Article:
[12] When s 12 alone was referred to, the reference to the “prescribed period under the section” dovetailed with the definition of “prescribed period” in s 12(4) which provides the meaning of the term for s 12.  Read in its original form, the natural meaning of the section was that it referred to a failure by the respondent to give any response at all within the prescribed period under s 12.  The reference to s 10, added by amendment, may have been intended to address a potential difficulty since only one of the options available to a person responding to a notice of claim required action, at least in the first instance, under s 12. The amendment itself, added as an  amendment of the Bill in the Committee stages, has led to less clarity.  It may be that, in the process of amending s 13 by adding the reference to s 10, it was overlooked that the phrase “within the prescribed period” does not appear in s 10, although the phrase “period prescribed” is used in s 10. Retention of the reference to “the section” is also inelegant. However, the intent seems to be that failure to respond at all, within the time prescribed, to initial delivery of part 1 of a notice of claim triggers the presumption in s 13.

[13] It will be seen from the dates relied on that it was not argued that the consequence of failure to give a notice under s 12(3), once the specified period in the notice under s 12(2)(c) of one month had elapsed, was that the respondent was conclusively presumed to be satisfied that the notice was a complying part 1 of a notice of claim.  The only prior discussion of that point that research has revealed is in Sultan v New Asian Shipping Co Ltd [2003] QSC 231 (Fryberg J), heard before s 13 was amended in 2003, where it was ultimately unnecessary to decide the point. If it is correct that the triggering event of s 13 is failure to respond to the delivery of the notice of claim, the failure to give a subsequent notice in s 12(3) would not lead to the presumption arising. Cases, of which there are several, which make the point that failure to respond at all to delivery of part 1 of a notice of claim enlivens the presumption are of no assistance on the point.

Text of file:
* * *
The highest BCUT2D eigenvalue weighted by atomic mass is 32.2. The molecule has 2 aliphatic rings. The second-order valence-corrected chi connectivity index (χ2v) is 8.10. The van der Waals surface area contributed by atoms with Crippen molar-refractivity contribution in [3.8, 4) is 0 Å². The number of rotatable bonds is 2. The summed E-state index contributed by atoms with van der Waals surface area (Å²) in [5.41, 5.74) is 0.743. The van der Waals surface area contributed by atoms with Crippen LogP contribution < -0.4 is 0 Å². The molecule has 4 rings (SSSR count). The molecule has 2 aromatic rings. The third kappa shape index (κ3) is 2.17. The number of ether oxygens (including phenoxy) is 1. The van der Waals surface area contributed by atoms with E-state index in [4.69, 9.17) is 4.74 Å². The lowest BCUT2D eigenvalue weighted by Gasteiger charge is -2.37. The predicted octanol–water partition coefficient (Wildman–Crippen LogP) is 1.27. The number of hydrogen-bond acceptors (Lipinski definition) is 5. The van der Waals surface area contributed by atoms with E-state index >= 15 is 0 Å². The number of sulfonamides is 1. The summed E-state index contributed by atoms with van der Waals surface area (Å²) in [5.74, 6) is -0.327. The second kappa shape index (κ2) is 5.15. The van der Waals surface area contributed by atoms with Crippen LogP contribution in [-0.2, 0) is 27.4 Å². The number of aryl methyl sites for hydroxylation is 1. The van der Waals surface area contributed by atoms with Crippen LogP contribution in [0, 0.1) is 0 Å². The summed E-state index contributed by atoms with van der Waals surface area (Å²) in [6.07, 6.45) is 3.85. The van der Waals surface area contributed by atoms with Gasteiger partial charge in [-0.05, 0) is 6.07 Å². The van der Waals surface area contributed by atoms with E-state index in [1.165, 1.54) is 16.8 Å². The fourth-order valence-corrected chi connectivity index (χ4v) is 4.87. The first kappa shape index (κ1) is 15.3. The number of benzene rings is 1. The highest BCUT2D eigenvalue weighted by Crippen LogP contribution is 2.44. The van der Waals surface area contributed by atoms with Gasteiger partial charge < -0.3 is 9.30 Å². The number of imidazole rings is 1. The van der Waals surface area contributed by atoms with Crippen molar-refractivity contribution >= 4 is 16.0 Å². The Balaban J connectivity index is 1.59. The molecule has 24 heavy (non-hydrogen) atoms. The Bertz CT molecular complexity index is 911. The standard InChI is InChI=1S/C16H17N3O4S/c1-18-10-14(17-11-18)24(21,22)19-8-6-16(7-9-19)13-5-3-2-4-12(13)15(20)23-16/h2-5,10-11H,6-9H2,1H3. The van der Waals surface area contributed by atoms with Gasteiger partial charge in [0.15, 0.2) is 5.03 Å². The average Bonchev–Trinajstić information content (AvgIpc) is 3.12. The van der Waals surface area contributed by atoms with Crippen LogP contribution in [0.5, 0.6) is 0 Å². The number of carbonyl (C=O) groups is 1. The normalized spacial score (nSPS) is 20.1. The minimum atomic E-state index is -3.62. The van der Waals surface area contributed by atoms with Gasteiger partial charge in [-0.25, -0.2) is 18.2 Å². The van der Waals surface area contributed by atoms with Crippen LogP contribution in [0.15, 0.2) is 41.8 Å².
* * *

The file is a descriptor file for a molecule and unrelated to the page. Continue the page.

[14] If the scheme, on the other hand, is intended to settle the ambit of alleged non-compliance promptly, and it is an element of doing so that a respondent is required to give the s 12(3) notice on pain of being presumed conclusively to be satisfied that the notice of claim was compliant, irrespective of whether the claimant has communicated to the respondent how he has addressed the alleged non-compliance in the time specified in the notice under s 12(2)(c) or not, it may be doubted that s 13, in its present form, achieves that result. As has been noted, the focus of argument was not on that issue.

[15] The discussion above is also inconsistent with the proposition inherent in the identification of three possible dates upon which the presumption in s 13 may have operated, namely that there may be sequential occasions, as the interaction between the parties progresses, for it to do so. 

[16] The first date proposed, 18 January 2002, arises from events referred to in paragraphs [2] to [4] above.  The submission was that the application of s 12(3)(a) to the facts was that, because, having received the out-of-time response by the claimant to the allegations of non-compliance, the respondent did not give notice under s 12(3) within one month, he had not responded within the prescribed period in accordance with s 13.  That argument equates the notion of giving part 1 of a notice of claim to a person to giving subsequent information in defence of the adequacy of the claim, or in justification of certain action taken to make the claim compliant.  In my view that is not what s 13 contemplates.

[17] The second date relied on was 2 August 2003.  The applicant’s then solicitors requested, inter alia, a response under s 12 having regard to earlier correspondence, which included the response by them on 18 December 2002 to the allegations of non-compliance.  A letter from the applicant’s then solicitors enclosing outstanding medical reports, and one from the respondent’s then solicitor disputing compliance because of the failure to disclose them crossed in the mail.  Then on 2 July 2003 the applicant’s then solicitors disclosed further documents, including the tax returns that had originally been withheld because of the undertaking requested on 18 December 2002.  Failure to give notice under section 12(3) by 2 August 2003 was relied on as bringing the presumption into effect.  For the reasons given above I do not accept that the presumption operates.